As Andrew Roskelly lay on a hospital bed, thrashing about and gasping for breath after a heart attack, his wife Jannah turned to paramedic Alan Crompton and warned him of one problem with the ambulance service.
Mrs Roskelly thought there had been an error because the police had told an ambulance crew that her husband was dying, she said. Mr Roskelly was already unconscious.
“He’d just had a heart attack and he looked as though he was dying,” Mrs Roskelly said. “He was lying in bed, in cardiac arrest, and the police had called an ambulance. I’d said: ‘No, he’s going to be ok’.” Mr Roskelly was one of the first two to arrive at a harrowing scene two weeks ago. He described sitting in a hallway while police stood on the door to demand he step outside.
Mr Roskelly’s wife, from Benfleet, Essex, gave birth to another daughter and remained with her husband after he died – “just keeping him warm, holding him, giving him morphine and trying to keep him awake”, she said.
Mrs Roskelly, 34, a maths teacher, told the Guardian: “It’s a nightmare. It’s one of those things I think people die over, waiting. I’m gutted because he was one of the best men I’d ever met. This to me, now it’s real, is the reality.”
Mr Roskelly, 41, an assistant borough manager at South Essex fire and rescue, had been at a champagne party before going for the drive to work on Monday afternoon. While his colleagues were out working, he realised he was feeling ill. He knew he was going to die, but he said he never expected to be taken to hospital by ambulance.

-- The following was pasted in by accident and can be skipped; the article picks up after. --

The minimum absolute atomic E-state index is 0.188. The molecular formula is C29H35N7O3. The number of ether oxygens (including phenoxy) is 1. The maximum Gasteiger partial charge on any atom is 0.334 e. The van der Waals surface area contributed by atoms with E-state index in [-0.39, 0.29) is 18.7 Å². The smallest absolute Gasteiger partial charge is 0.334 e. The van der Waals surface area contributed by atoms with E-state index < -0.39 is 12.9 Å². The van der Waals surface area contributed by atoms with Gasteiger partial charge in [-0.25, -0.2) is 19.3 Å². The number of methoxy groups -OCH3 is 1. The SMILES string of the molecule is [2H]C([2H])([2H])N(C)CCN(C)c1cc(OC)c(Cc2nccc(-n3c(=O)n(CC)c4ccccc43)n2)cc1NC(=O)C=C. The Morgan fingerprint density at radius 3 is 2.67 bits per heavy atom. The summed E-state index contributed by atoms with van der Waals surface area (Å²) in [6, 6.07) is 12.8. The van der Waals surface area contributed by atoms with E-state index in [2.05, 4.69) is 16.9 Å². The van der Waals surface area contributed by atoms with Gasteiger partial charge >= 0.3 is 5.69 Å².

The experience has left Mrs Roskelly and their six-year-old son Billy, traumatised. She said: “I just think it’s a shocking example of how that service hasn’t got the money.
“After he’s gone, I can see that sort of emergency situation again and I don’t want it to happen to someone else.”
Anthony Daniels, chief executive of South Essex fire and rescue, apologised, but said: “It is tragic. There’s no justification for that at all, but this is a consequence of an increasingly stressful environment, which must be making it difficult for the emergency services in Essex.”
A murder investigation is under way after Mr Roskelly was beaten to death. Former workmates said he had gone to work drunk, his chivalry gone, and he had told his superiors he would have “taken care of” them. Yesterday it emerged that one of the paramedics who went to the Clacton mortuary to take his body home did not have the clinical training to carry out the final rites on a cardiac arrest victim.
After the breakdown of his marriage, Mr Roskelly was making plans to move to Spain with his 10-year-old son Jay, who told his mother that he saw his father as an “uncle”.